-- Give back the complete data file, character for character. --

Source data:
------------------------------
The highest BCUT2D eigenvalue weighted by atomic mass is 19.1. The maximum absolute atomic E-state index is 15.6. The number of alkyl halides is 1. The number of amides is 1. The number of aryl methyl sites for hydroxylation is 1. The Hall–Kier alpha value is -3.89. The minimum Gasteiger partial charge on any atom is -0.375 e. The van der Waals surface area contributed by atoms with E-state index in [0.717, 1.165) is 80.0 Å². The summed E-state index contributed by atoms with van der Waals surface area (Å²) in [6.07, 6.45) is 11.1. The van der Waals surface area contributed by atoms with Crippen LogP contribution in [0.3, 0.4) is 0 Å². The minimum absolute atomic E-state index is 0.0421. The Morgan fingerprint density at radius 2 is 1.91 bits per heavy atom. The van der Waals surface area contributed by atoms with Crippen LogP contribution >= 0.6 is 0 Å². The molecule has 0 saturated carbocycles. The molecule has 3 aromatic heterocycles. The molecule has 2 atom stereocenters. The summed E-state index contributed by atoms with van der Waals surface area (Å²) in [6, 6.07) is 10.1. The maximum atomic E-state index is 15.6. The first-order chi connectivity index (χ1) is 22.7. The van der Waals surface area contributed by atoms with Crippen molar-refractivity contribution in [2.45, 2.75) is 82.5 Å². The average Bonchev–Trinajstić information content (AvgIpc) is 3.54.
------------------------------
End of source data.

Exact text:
The highest BCUT2D eigenvalue weighted by atomic mass is 19.1. The maximum absolute atomic E-state index is 15.6. The number of alkyl halides is 1. The number of amides is 1. The number of aryl methyl sites for hydroxylation is 1. The Hall–Kier alpha value is -3.89. The minimum Gasteiger partial charge on any atom is -0.375 e. The van der Waals surface area contributed by atoms with E-state index in [0.717, 1.165) is 80.0 Å². The summed E-state index contributed by atoms with van der Waals surface area (Å²) in [6.07, 6.45) is 11.1. The van der Waals surface area contributed by atoms with Crippen LogP contribution in [0.3, 0.4) is 0 Å². The minimum absolute atomic E-state index is 0.0421. The Morgan fingerprint density at radius 2 is 1.91 bits per heavy atom. The van der Waals surface area contributed by atoms with Crippen LogP contribution >= 0.6 is 0 Å². The molecule has 0 saturated carbocycles. The molecule has 3 aromatic heterocycles. The molecule has 2 atom stereocenters. The summed E-state index contributed by atoms with van der Waals surface area (Å²) in [6, 6.07) is 10.1. The maximum atomic E-state index is 15.6. The first-order chi connectivity index (χ1) is 22.7. The van der Waals surface area contributed by atoms with Crippen molar-refractivity contribution in [2.45, 2.75) is 82.5 Å². The average Bonchev–Trinajstić information content (AvgIpc) is 3.54.